There is an opportunity to improve the therapeutic potential of a combination of two drugs using nanoliposomes. The combination of topotecan (TPT) and vincristine (VCR) was selected. The ratio-dependent synergy between these two drugs was evaluated, in an attempt to improve the therapeutic efficacy of this combination in vivo. The interaction between the drugs was evaluated in tissue culture by the median-effect analysis. Certain ratios of combined drugs were synergistic, whereas, others were antagonistic, implying that the most efficacious combinations should be at a specific fixed drug ratio. For in vivo evaluation, nanoliposomes co-remotely loaded simultaneously with both drugs by transmembrane ammonium sulfate gradient were developed. VCR and TPT were successfully co-encapsulated at therapeutically relevant levels in the same nanoliposome (LipoViTo). The nanoliposomes controlled the drugs' "biofate" and maintained a fixed drug ratio in vivo, allowing one to compare the therapeutic efficacy of various predefined drug ratios. Pharmacokinetics and biodistribution studies showed that LipoViTo delivers the two drugs simultaneously to the tumors, where they are released at a predefined ratio. LipoViTo was more efficacious than the free drugs and liposomes with one agent, singly or in combination, in two tumor models in mice. LipoViTo co-loaded with both drugs corresponding to their maximal tolerated dose (MTD) ratio resulted in the best therapeutic efficacy. To summarize: liposomal co-encapsulation of anticancer drug combinations can profoundly influence therapeutic outcomes. Drug combinations can be optimized preclinically through pharmacokinetic control by remote loading into nanoliposomes.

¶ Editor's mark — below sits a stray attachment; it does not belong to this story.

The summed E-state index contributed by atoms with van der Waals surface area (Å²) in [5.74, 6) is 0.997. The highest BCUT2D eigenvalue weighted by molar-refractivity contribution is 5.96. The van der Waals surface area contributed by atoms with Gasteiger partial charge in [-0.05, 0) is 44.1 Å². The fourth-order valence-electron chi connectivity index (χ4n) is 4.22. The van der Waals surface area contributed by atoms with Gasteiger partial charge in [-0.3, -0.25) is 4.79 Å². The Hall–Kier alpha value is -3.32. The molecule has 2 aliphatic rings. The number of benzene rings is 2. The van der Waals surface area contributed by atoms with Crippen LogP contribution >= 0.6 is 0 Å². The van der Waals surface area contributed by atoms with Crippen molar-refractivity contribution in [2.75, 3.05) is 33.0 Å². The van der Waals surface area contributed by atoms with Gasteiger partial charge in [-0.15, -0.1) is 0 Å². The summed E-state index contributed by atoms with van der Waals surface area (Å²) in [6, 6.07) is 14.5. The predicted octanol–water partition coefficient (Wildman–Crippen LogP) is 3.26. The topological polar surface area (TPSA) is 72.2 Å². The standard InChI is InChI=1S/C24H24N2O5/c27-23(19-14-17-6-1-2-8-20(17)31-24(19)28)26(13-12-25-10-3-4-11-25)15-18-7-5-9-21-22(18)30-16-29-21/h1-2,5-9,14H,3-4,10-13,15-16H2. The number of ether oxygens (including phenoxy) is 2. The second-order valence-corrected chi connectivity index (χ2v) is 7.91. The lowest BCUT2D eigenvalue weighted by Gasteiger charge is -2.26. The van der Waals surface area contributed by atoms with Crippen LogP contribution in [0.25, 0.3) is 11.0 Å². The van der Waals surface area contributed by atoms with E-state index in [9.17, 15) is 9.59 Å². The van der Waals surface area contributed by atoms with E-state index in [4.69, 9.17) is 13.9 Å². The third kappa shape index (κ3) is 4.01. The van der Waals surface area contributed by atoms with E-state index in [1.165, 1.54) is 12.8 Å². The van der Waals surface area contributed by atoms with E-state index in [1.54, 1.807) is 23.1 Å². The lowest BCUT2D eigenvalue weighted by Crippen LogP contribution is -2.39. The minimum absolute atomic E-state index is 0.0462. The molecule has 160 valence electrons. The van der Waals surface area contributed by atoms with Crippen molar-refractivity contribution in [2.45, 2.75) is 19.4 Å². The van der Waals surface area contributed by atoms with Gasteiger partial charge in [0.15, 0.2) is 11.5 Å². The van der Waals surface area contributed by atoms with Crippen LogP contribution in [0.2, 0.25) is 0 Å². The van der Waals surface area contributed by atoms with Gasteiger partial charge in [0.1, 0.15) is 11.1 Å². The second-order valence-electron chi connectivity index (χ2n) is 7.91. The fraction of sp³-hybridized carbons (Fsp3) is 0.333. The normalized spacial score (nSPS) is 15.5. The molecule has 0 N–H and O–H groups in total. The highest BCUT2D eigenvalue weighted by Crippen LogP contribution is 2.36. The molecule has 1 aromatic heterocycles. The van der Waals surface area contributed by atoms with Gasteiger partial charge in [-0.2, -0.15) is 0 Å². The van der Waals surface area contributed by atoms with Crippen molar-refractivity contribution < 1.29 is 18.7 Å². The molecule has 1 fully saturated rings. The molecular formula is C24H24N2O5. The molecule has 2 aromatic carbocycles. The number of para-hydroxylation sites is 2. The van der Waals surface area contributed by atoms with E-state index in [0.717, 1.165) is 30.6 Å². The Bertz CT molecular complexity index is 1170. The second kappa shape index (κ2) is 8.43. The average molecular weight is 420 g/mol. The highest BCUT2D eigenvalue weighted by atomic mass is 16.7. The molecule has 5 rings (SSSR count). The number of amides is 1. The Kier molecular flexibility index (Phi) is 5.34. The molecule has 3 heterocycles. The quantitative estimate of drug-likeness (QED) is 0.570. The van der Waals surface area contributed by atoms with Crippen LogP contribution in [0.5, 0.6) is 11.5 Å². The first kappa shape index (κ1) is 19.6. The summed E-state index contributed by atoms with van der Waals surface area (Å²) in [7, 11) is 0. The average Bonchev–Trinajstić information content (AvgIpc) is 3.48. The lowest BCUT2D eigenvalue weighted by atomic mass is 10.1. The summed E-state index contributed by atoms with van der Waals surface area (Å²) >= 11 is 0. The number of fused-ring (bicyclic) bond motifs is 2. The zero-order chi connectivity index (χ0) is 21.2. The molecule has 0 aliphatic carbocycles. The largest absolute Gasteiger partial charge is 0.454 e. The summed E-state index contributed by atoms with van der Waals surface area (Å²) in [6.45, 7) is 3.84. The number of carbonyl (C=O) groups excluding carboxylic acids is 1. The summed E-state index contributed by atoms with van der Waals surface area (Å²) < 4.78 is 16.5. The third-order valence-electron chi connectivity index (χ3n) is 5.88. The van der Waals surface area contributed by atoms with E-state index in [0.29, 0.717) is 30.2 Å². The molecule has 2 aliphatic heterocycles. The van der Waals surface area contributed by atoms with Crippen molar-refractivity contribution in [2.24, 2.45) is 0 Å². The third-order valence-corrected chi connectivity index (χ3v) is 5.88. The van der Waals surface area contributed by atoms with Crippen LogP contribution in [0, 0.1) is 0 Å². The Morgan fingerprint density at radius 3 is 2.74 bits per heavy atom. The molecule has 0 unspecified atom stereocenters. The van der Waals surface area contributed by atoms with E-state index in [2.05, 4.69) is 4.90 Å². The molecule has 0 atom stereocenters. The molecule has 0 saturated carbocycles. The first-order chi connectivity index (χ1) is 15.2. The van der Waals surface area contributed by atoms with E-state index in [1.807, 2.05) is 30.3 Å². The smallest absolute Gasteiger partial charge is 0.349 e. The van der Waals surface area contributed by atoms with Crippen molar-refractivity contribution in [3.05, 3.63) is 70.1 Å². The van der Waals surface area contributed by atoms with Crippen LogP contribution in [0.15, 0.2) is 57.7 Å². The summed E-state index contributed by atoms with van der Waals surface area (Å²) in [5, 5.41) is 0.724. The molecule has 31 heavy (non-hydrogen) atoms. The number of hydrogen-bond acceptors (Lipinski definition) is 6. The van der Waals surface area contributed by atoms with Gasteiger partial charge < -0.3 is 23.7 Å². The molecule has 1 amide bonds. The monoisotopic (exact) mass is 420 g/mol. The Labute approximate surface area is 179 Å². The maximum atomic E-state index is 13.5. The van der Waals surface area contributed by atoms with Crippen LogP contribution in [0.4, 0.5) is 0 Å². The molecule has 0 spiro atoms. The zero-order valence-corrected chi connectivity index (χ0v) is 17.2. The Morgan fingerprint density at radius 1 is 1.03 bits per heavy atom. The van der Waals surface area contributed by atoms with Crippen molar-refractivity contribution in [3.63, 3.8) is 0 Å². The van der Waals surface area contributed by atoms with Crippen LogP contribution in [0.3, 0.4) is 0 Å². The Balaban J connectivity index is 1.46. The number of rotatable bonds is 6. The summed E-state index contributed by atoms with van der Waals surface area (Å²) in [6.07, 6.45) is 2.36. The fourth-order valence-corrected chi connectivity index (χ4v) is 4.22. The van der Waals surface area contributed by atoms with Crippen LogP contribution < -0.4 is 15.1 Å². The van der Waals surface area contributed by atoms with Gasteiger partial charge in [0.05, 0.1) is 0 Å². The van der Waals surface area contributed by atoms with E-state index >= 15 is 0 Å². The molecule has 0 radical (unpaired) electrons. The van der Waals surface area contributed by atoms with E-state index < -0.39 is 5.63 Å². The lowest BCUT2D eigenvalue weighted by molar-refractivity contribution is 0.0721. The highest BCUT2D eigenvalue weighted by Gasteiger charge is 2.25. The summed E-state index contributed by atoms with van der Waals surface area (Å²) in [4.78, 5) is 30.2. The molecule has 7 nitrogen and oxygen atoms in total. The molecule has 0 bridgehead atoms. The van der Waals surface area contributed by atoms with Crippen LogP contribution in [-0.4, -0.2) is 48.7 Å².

2010. Published by Elsevier B.V.